A Three Volume Novel, by Anthony Hope
It was, I believe, mainly as a compliment to me that Miss Audrey Liston
was asked to Poltons. Miss Liston and I were very good friends, and my
cousin Dora Polton thought, as she informed me, that it would be nice
for me to have someone I could talk to about "books and so on." I did
not complain. Miss Liston was a pleasant young woman of six-and-twenty;
I liked her very much except on paper, and I was aware that she made it
a point of duty to read something at least of what I wrote. She was in
the habit of describing herself as an "authoress in a small way." If it
were pointed out that six three-volume novels in three years (the term
of her literary activity at the time of which I write) could hardly be
called "a small way." she would smile modestly and say that it was not
really much; and if she were told that the English language embraced no
such word as "authoress," she would smile again and say that it ought
to, a position towards the bugbear of correctness with which, I
confess, I sympathize in some degree. She was very diligent; she worked
from ten to one every day while she was at Poltons; how much she wrote
is between her and her conscience.
There was another impeachment which Miss Liston was hardly at the
trouble to deny. "Take my characters from life!" she would exclaim.
"Surely every artist (Miss Liston often referred to herself as an
artist) must!" And she would proceed to maintain—what is perhaps true
sometimes—that people rather liked being put into books, just as they
liked being photographed, for all that they grumble and pretend to be
afflicted when either process is levied against them. In discussing
this matter with Miss Liston I felt myself on delicate ground, for it
was notorious that I figured in her first book in the guise of a
misogynistic genius; the fact that she lengthened (and thickened) my
hair, converted it from an indeterminate brown to a dusty black, gave
me a drooping mustache, and invested my very ordinary work-a-day eyes
with a strange magnetic attraction, availed nothing; I was at once
recognized, and, I may remark in passing, an uncommonly disagreeable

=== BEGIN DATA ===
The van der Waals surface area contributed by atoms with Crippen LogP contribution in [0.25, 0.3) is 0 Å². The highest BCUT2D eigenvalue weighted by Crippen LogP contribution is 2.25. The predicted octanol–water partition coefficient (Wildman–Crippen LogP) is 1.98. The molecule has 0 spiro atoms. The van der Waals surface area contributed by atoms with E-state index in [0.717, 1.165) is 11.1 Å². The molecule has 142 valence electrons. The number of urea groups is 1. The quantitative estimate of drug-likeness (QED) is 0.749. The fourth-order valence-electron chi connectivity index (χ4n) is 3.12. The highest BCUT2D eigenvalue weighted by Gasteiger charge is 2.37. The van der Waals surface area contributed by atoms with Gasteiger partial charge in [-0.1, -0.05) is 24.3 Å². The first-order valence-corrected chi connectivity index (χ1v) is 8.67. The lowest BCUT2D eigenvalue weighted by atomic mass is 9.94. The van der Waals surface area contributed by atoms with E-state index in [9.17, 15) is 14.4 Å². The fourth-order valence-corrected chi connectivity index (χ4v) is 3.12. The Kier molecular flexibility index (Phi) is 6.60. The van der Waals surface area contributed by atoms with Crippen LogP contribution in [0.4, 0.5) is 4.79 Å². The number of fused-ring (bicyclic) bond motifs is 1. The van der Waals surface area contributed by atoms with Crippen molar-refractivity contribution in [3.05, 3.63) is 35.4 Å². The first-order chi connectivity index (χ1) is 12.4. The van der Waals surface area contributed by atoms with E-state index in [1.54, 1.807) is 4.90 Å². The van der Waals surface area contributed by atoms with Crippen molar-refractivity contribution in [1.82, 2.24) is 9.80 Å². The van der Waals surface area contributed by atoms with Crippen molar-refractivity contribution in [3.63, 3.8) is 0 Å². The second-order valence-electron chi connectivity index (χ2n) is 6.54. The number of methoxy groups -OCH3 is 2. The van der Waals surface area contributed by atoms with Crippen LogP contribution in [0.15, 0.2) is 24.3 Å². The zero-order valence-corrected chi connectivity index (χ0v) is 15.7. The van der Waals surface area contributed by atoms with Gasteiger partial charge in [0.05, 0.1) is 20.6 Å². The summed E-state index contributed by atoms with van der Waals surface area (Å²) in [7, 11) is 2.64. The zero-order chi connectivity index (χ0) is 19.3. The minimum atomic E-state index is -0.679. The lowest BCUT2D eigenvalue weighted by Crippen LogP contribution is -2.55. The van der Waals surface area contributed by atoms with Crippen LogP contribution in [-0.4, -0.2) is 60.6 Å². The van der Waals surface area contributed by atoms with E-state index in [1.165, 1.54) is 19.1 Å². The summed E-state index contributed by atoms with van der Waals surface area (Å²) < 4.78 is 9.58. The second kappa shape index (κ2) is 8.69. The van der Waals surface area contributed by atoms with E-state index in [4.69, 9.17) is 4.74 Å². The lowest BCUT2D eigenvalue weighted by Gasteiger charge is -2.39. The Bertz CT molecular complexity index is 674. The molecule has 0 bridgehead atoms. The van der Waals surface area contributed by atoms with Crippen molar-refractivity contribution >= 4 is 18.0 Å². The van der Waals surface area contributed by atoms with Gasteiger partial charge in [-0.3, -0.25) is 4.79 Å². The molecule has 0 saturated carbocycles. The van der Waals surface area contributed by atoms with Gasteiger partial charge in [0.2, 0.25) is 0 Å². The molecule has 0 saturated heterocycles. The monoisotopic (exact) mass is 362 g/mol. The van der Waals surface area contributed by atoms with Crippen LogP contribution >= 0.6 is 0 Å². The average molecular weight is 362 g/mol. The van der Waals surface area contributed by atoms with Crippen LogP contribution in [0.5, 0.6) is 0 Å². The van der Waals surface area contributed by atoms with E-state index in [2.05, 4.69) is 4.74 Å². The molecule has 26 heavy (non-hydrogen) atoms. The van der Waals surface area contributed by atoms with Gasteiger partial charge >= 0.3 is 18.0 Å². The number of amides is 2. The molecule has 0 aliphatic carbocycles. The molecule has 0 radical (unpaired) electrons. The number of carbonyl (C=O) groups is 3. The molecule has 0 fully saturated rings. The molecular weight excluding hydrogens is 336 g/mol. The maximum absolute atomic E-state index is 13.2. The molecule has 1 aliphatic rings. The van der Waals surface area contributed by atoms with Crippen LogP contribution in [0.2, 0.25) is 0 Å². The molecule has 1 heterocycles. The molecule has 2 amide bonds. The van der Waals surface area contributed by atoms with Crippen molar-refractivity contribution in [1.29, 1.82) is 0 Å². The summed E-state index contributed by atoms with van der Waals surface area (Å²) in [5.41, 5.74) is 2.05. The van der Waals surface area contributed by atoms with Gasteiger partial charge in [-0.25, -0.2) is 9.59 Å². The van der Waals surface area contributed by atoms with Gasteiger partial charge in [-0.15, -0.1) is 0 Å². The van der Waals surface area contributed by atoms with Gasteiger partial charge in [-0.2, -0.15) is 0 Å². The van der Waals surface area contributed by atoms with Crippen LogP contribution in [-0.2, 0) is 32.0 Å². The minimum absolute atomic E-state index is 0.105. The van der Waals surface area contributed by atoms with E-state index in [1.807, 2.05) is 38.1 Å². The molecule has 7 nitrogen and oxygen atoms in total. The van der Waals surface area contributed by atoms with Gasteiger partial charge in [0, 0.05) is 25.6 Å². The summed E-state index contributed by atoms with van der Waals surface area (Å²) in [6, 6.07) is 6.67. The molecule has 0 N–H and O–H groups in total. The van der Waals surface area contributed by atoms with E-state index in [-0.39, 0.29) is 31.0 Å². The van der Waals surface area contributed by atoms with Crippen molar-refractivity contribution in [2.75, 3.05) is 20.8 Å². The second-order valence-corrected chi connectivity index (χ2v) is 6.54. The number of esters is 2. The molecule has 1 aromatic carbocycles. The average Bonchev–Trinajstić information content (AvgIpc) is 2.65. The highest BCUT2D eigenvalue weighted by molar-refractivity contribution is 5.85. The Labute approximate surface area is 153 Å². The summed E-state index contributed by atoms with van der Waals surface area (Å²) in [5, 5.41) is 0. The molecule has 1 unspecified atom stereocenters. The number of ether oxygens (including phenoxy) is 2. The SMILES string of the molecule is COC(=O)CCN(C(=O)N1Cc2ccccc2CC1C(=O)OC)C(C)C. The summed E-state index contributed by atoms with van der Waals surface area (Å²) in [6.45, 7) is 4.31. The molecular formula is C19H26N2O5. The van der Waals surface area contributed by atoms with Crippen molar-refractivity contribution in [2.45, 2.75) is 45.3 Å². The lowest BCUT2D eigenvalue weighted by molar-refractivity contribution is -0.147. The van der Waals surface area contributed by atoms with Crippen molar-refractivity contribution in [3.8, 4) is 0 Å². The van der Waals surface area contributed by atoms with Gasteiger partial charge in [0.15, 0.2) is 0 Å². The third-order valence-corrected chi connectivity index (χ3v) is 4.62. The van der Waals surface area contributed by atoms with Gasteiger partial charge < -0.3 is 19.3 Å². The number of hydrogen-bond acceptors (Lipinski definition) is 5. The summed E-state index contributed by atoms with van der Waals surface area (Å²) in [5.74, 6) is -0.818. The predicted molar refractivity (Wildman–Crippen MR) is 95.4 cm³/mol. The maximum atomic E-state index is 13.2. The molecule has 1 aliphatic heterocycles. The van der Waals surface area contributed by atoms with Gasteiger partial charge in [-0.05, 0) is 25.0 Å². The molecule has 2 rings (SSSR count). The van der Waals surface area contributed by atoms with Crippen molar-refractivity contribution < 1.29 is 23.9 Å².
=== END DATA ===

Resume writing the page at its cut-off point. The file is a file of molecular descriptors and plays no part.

fellow she made me. Thus I had passed through the fire. I felt
tolerably sure that I presented no other aspect of interest, real or
supposed, and I was quite content that Miss Liston should serve all the
rest of her acquaintance as she had served me. I reckoned they would
last her, at the present rate of production, about five years.
Fate was kind to Miss Liston, and provided her with most suitable
patterns for her next piece of work at Poltons itself. There were a
young man and a young woman staying in the house—Sir Gilbert
Chillington and Miss Pamela Myles. The moment Miss Liston was appraised
of a possible romance; she began the study of the protagonists. She was
looking out, she told me, for some new types (if it were any
consolation—and there is a sort of dignity about it—to be called a
type, Miss Liston's victims were always welcome to so much), and she
had found them in Chillington and Pamela. The former appeared to my
dull eye to offer no salient novelty; he was tall, broad, handsome, and
he possessed a manner of enviable placidity. Pamela, I allowed, was
exactly the heroine Miss Liston loved—haughty, capricious, difficile,
but sound and true at heart (I was mentally skimming Volume I.). Miss
Liston agreed with me in my conception of Pamela, but declared that I
did not do justice to the artistic possibilities latent in Chillington;
he had a curious attraction which it would tax her skill (so she
gravely informed me) to the utmost to reproduce. She proposed that I
also should make a study of him, and attributed my hurried refusal to a
shrinking from the difficulties of the task.
"Of course," she observed, looking at our young friends who were
talking nonsense at the other side of the lawn, "they must have a
"Why, 'of course'," said I, lighting my pipe. "What should you say to
"Or another woman?" said Miss Liston.
"It comes to the same thing," said I. (About a volume and a half I
"But it's more interesting'. Do you think she'd better be a married
woman?" And Miss Liston looked at me inquiringly.
"The age prefers them married," I remarked.
This conversation happened on the second day of Miss Liston's visit,
and she lost no time in beginning to study her subjects. Pamela, she
said, she found pretty plain sailing, but Chillington continued to
puzzle her. Again, she could not make up her mind whether to have a